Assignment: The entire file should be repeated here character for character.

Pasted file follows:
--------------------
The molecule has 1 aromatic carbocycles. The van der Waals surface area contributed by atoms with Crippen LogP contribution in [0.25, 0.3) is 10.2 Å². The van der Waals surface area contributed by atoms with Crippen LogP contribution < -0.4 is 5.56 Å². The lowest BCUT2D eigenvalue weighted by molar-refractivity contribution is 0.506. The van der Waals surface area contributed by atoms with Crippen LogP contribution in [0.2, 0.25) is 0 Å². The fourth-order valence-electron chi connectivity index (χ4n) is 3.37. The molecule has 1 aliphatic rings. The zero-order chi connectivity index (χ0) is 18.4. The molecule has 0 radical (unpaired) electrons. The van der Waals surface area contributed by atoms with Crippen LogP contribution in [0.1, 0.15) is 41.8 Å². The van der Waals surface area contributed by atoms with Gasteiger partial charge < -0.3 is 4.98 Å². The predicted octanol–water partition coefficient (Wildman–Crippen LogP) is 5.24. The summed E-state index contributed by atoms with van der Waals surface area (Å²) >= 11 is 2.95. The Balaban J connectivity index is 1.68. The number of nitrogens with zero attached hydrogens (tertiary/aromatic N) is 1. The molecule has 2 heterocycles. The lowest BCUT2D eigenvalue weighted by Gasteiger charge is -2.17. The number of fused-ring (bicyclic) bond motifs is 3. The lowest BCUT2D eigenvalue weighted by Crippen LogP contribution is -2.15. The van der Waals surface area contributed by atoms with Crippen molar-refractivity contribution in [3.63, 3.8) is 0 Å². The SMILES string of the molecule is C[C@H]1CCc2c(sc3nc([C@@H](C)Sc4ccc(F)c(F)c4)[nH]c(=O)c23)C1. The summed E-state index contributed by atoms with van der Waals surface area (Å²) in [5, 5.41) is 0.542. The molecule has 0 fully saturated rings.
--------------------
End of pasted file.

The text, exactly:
The molecule has 1 aromatic carbocycles. The van der Waals surface area contributed by atoms with Crippen LogP contribution in [0.25, 0.3) is 10.2 Å². The van der Waals surface area contributed by atoms with Crippen LogP contribution < -0.4 is 5.56 Å². The lowest BCUT2D eigenvalue weighted by molar-refractivity contribution is 0.506. The van der Waals surface area contributed by atoms with Crippen LogP contribution in [0.2, 0.25) is 0 Å². The fourth-order valence-electron chi connectivity index (χ4n) is 3.37. The molecule has 1 aliphatic rings. The zero-order chi connectivity index (χ0) is 18.4. The molecule has 0 radical (unpaired) electrons. The van der Waals surface area contributed by atoms with Crippen LogP contribution in [0.1, 0.15) is 41.8 Å². The van der Waals surface area contributed by atoms with Gasteiger partial charge < -0.3 is 4.98 Å². The predicted octanol–water partition coefficient (Wildman–Crippen LogP) is 5.24. The summed E-state index contributed by atoms with van der Waals surface area (Å²) >= 11 is 2.95. The Balaban J connectivity index is 1.68. The number of nitrogens with zero attached hydrogens (tertiary/aromatic N) is 1. The molecule has 2 heterocycles. The lowest BCUT2D eigenvalue weighted by Gasteiger charge is -2.17. The number of fused-ring (bicyclic) bond motifs is 3. The lowest BCUT2D eigenvalue weighted by Crippen LogP contribution is -2.15. The van der Waals surface area contributed by atoms with Crippen molar-refractivity contribution in [3.63, 3.8) is 0 Å². The SMILES string of the molecule is C[C@H]1CCc2c(sc3nc([C@@H](C)Sc4ccc(F)c(F)c4)[nH]c(=O)c23)C1. The summed E-state index contributed by atoms with van der Waals surface area (Å²) in [5, 5.41) is 0.542. The molecule has 0 fully saturated rings.